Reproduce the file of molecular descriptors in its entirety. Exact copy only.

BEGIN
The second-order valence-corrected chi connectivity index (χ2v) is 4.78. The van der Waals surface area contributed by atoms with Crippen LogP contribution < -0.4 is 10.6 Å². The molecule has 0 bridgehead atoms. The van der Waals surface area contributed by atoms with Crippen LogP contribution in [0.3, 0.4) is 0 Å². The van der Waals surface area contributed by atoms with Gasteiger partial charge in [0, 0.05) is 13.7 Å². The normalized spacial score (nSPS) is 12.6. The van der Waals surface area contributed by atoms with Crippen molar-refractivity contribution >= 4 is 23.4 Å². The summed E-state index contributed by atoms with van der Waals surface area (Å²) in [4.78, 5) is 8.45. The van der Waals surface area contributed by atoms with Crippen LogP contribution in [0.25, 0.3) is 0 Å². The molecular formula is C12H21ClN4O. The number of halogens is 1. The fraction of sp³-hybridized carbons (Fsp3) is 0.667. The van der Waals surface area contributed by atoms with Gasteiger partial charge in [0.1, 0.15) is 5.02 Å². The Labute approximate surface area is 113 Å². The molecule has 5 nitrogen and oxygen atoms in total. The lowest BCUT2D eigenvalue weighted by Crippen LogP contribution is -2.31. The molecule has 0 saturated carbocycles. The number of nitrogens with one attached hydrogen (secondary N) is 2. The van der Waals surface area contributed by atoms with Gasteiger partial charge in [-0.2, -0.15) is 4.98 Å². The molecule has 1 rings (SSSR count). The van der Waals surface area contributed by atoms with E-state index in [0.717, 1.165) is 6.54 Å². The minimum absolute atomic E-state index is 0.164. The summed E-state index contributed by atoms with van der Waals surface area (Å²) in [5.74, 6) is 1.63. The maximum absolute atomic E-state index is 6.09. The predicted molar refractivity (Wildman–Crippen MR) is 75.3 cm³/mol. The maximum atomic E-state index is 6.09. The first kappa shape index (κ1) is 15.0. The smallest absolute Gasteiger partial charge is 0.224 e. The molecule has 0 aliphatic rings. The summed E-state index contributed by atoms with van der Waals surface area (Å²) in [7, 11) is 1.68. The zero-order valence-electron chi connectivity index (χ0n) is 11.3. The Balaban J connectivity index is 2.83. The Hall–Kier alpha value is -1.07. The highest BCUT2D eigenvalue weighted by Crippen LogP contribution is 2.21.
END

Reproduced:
The second-order valence-corrected chi connectivity index (χ2v) is 4.78. The van der Waals surface area contributed by atoms with Crippen LogP contribution < -0.4 is 10.6 Å². The molecule has 0 bridgehead atoms. The van der Waals surface area contributed by atoms with Crippen LogP contribution in [0.3, 0.4) is 0 Å². The van der Waals surface area contributed by atoms with Gasteiger partial charge in [0, 0.05) is 13.7 Å². The normalized spacial score (nSPS) is 12.6. The van der Waals surface area contributed by atoms with Crippen molar-refractivity contribution >= 4 is 23.4 Å². The summed E-state index contributed by atoms with van der Waals surface area (Å²) in [4.78, 5) is 8.45. The van der Waals surface area contributed by atoms with Crippen LogP contribution in [0.25, 0.3) is 0 Å². The molecular formula is C12H21ClN4O. The number of halogens is 1. The fraction of sp³-hybridized carbons (Fsp3) is 0.667. The van der Waals surface area contributed by atoms with Gasteiger partial charge in [0.1, 0.15) is 5.02 Å². The Labute approximate surface area is 113 Å². The molecule has 5 nitrogen and oxygen atoms in total. The lowest BCUT2D eigenvalue weighted by Crippen LogP contribution is -2.31. The molecule has 0 saturated carbocycles. The number of nitrogens with one attached hydrogen (secondary N) is 2. The van der Waals surface area contributed by atoms with Gasteiger partial charge in [-0.2, -0.15) is 4.98 Å². The molecule has 1 rings (SSSR count). The van der Waals surface area contributed by atoms with E-state index in [0.717, 1.165) is 6.54 Å². The minimum absolute atomic E-state index is 0.164. The summed E-state index contributed by atoms with van der Waals surface area (Å²) in [5.74, 6) is 1.63. The maximum absolute atomic E-state index is 6.09. The predicted molar refractivity (Wildman–Crippen MR) is 75.3 cm³/mol. The maximum atomic E-state index is 6.09. The first kappa shape index (κ1) is 15.0. The smallest absolute Gasteiger partial charge is 0.224 e. The molecule has 0 aliphatic rings. The summed E-state index contributed by atoms with van der Waals surface area (Å²) in [7, 11) is 1.68. The zero-order valence-electron chi connectivity index (χ0n) is 11.3. The Balaban J connectivity index is 2.83. The Hall–Kier alpha value is -1.07. The highest BCUT2D eigenvalue weighted by Crippen LogP contribution is 2.21.